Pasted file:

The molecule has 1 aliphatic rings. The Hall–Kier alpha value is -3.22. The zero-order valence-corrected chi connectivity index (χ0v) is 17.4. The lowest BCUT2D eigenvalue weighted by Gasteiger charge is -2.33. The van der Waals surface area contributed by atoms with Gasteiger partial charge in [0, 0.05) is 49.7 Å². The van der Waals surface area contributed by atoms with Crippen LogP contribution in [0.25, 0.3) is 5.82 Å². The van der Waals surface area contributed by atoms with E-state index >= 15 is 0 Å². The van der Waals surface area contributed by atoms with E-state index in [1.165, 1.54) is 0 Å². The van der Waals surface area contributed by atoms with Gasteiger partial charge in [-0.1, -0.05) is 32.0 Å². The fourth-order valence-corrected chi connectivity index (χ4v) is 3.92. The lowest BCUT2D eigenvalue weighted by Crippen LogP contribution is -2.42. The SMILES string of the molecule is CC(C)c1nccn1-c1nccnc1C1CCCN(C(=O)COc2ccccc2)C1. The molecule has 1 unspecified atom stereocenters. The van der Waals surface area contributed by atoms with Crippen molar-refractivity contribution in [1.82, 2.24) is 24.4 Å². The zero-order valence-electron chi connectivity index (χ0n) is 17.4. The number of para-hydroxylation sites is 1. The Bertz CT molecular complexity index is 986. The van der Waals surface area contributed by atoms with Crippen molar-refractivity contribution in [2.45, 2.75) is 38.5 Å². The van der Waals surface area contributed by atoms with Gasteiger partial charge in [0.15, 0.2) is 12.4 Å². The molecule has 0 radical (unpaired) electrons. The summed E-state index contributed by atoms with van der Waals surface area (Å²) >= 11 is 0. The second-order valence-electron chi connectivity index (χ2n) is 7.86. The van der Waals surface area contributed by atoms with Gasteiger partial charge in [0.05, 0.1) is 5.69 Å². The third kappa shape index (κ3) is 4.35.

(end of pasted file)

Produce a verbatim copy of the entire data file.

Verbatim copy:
The molecule has 1 aliphatic rings. The Hall–Kier alpha value is -3.22. The zero-order valence-corrected chi connectivity index (χ0v) is 17.4. The lowest BCUT2D eigenvalue weighted by Gasteiger charge is -2.33. The van der Waals surface area contributed by atoms with Gasteiger partial charge in [0, 0.05) is 49.7 Å². The van der Waals surface area contributed by atoms with Crippen LogP contribution in [0.25, 0.3) is 5.82 Å². The van der Waals surface area contributed by atoms with E-state index >= 15 is 0 Å². The van der Waals surface area contributed by atoms with E-state index in [1.165, 1.54) is 0 Å². The van der Waals surface area contributed by atoms with Gasteiger partial charge in [-0.1, -0.05) is 32.0 Å². The fourth-order valence-corrected chi connectivity index (χ4v) is 3.92. The lowest BCUT2D eigenvalue weighted by Crippen LogP contribution is -2.42. The SMILES string of the molecule is CC(C)c1nccn1-c1nccnc1C1CCCN(C(=O)COc2ccccc2)C1. The molecule has 1 unspecified atom stereocenters. The van der Waals surface area contributed by atoms with Crippen molar-refractivity contribution in [1.82, 2.24) is 24.4 Å². The zero-order valence-electron chi connectivity index (χ0n) is 17.4. The number of para-hydroxylation sites is 1. The Bertz CT molecular complexity index is 986. The van der Waals surface area contributed by atoms with Crippen molar-refractivity contribution in [2.45, 2.75) is 38.5 Å². The van der Waals surface area contributed by atoms with Gasteiger partial charge in [0.15, 0.2) is 12.4 Å². The molecule has 0 radical (unpaired) electrons. The summed E-state index contributed by atoms with van der Waals surface area (Å²) >= 11 is 0. The second-order valence-electron chi connectivity index (χ2n) is 7.86. The van der Waals surface area contributed by atoms with Gasteiger partial charge in [0.05, 0.1) is 5.69 Å². The third kappa shape index (κ3) is 4.35.